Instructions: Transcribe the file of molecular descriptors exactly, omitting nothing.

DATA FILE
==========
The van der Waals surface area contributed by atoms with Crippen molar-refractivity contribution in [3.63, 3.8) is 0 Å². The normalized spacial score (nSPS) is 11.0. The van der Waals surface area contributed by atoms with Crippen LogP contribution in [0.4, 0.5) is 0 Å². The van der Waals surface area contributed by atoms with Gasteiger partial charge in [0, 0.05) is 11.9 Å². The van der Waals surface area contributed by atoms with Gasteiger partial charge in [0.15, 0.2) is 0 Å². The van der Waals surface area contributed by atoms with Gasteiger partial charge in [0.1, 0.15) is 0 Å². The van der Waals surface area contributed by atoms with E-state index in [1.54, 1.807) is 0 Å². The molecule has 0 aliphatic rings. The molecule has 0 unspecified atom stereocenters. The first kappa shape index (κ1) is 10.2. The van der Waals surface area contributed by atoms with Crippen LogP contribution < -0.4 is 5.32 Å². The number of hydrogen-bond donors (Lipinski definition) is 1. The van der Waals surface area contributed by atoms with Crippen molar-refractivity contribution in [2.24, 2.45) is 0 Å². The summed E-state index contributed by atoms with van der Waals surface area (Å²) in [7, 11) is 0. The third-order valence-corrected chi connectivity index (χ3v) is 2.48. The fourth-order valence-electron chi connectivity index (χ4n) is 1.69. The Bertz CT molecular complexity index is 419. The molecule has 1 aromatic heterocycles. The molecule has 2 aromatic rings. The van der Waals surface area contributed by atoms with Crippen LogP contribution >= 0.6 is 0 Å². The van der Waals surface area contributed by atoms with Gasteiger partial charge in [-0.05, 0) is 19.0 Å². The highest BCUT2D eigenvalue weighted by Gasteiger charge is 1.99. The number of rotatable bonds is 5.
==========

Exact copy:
The van der Waals surface area contributed by atoms with Crippen molar-refractivity contribution in [3.63, 3.8) is 0 Å². The normalized spacial score (nSPS) is 11.0. The van der Waals surface area contributed by atoms with Crippen LogP contribution in [0.4, 0.5) is 0 Å². The van der Waals surface area contributed by atoms with Gasteiger partial charge in [0, 0.05) is 11.9 Å². The van der Waals surface area contributed by atoms with Gasteiger partial charge in [0.15, 0.2) is 0 Å². The van der Waals surface area contributed by atoms with Gasteiger partial charge in [0.1, 0.15) is 0 Å². The van der Waals surface area contributed by atoms with E-state index in [1.54, 1.807) is 0 Å². The molecule has 0 aliphatic rings. The molecule has 0 unspecified atom stereocenters. The first kappa shape index (κ1) is 10.2. The van der Waals surface area contributed by atoms with Crippen LogP contribution < -0.4 is 5.32 Å². The number of hydrogen-bond donors (Lipinski definition) is 1. The van der Waals surface area contributed by atoms with Crippen molar-refractivity contribution in [2.24, 2.45) is 0 Å². The summed E-state index contributed by atoms with van der Waals surface area (Å²) in [7, 11) is 0. The third-order valence-corrected chi connectivity index (χ3v) is 2.48. The fourth-order valence-electron chi connectivity index (χ4n) is 1.69. The Bertz CT molecular complexity index is 419. The molecule has 1 aromatic heterocycles. The molecule has 2 aromatic rings. The van der Waals surface area contributed by atoms with Crippen LogP contribution >= 0.6 is 0 Å². The van der Waals surface area contributed by atoms with Gasteiger partial charge in [-0.05, 0) is 19.0 Å². The highest BCUT2D eigenvalue weighted by Gasteiger charge is 1.99. The number of rotatable bonds is 5.